Estampa floral, escenario con historiaJueves 14 de noviembre, 2013 por admin
Fotografías por Patrick Miara. Cortesía de K-Architectures.
El Teatro Saint-Nazaire lleva consigo el peso y el devenir la historia. El proyecto de K-Architectures es un elemento clave para comprender pasado y presente de Saint-Nazaire, ciudad portuaria al oeste de Francia.
El teatro aprovecha los vestigios de una antigua estación de trenes que fue construida y tuvo su auge en el siglo XIX. Devenida en búnker durante la Segunda Guerra Mundial, sufrió cuantiosos daños en el conflicto y posteriormente fue abandonada. A partir de ese momento, el sitio se desarrolla como un área industrial que, en 1994 es reconstituido por un proyecto de trasformación de la ciudad (City-Port1).
En 2007, el estudio de Karine Herman y Jérôme Sigwalt lleva adelante una propuesta de teatro para el sitio. El proyecto se destaca por la elección de materiales, en este caso el mineral monolítico tomado del búnker. Asimismo, su forma deriva de los diseños utilitarios y regulares del entorno mientras se define por una fachada cuya estampa surge de la impresión de un patrón clásico floral inspirado en una seda del siglo XVII y establece un vínculo con la historia de la estación y la ciudad. Dicha estampa se repite y escala al edificio tanto en fachada como en el interior de la sala principal.
El acceso al edificio aprovecha los arcos de la antigua estación de tren. Este juego entre la historia y el presente de la ciudad y su arquitectura se replican en el interior donde, por ejemplo, el auditorio contraste la austeridad de los muros con butacas de terciopelo rojo que recuerdan la época dorada de los teatros.
Nombre/ Teatro Saint Nazaire
Arquitectos/ K-architectures, Karine Herman y Jérôme Sigwalt.
Jefe de proyecto/ Olivier Jonchère, Alexandre Plantady.
Consultores/ Changement à Vue (diseño teatro), Altia (acústica), Alto (fluidos), Khephren (estructura), Bougon (economista).
Superficie/ 3900 m2
Ubicación/ Saint Nazaire, Francia
Fotografía/ Patrick Miara, Luc Boegly
The site on which the theatre is built has seen some glamorous times. In its days as a train station, it would welcome the rich socialites coming off the transatlantic liners (/1). Opened in 1867, ten years after the Paris-Saint-Nazaire line started running, the station is a variation on Hausmannian neo-classicism, in the style of the Parisian stations. During the Second World War, the Germans built a submarine base nearby. This giant bunker (/2) was targeted by the allies, and their bombing campaign was so devastating, it destroyed two thirds of the city (/3). The station sustained major damages and was abandoned. The area became confined to industrial activity, and it was only very recently that the City decided to redevelop it with the massive City-Port1 project. The theatre is a key part of this development. The site entrance is now framed by the remnants of the old station, two pavilions linked by an arcade (/4). These two sturdy sentinels frame a space once filled by the platforms and their glass and iron hall. This empty space is the main reminder of the site’s history and is now called the nave. As for the two pavilions, they constitute the frontispiece for this new cultural haven, while retaining their independence and integrity.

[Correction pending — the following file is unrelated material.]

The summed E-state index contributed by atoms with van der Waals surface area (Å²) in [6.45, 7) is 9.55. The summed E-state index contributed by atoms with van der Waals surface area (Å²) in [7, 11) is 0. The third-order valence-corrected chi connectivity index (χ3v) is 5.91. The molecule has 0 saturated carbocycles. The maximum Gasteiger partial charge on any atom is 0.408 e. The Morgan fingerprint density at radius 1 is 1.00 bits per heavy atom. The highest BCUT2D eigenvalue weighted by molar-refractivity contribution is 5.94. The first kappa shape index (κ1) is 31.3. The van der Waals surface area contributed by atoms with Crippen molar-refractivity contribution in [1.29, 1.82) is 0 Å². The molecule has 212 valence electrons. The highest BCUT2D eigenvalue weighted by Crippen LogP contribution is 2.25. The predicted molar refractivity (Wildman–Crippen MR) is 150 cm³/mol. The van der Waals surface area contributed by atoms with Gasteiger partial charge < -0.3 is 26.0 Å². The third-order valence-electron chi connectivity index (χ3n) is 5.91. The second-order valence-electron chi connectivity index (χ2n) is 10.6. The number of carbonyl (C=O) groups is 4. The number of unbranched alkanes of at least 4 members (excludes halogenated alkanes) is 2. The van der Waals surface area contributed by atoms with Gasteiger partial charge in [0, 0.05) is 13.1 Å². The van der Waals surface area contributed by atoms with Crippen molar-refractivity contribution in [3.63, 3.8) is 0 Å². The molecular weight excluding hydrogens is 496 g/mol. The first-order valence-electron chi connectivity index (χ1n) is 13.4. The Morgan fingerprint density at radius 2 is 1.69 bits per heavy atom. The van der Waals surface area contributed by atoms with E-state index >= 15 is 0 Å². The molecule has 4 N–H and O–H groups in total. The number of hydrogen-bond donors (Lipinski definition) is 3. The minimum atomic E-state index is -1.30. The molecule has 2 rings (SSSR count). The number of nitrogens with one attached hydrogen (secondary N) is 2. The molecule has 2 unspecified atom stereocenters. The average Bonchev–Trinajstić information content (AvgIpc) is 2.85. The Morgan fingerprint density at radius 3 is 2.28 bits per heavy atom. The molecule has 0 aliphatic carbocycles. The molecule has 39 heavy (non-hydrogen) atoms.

A structure inspired by its surroundings
The theatre draws inspiration for its materials and style from its immediate surroundings. Its monolithic mineral bulk is borrowed from the giant bunker (/5) and its rough-hewed shape is borrowed from neighbouring utilitarian designs (/6). Concrete is conferred sovereign status as a material. It is smooth in parts, chiselled2 in others (/7). Here and there, it is adorned with a floral imprint pattern providing a classical link to the station and to romantic theatres. This imprint, inspired by a 17th century French silk textile motif, has been scaled to the size of the building – a simple ornamental feature transposed to the relief of the material itself. In places, this relief is so deep that it digs into the concrete walls, taking the shape of rosettes (/7). The cement facades are made using two types of procedure: “cast in place” for the smooth parts, and prefabricated for panels with imprints or perforated by decorative patterns. The largest of these panels, assembled using a crane, weigh up to five tons. The perforated façade patterns shine a soft light into a spacious environment with a ceiling height of 11.50 m. The theatre answers the requirements of a «national stage» which makes it a very high standard tool. The auditorium and stage make up the main concrete structure. The other annex spaces (the hall, the rehearsal room, the dressing room and the technical premises) are laid out, as if in storage, along its flanks. Their volumes stand out with their chestnut cladding, fitted to directly echo stacks of racking used by industrial sites.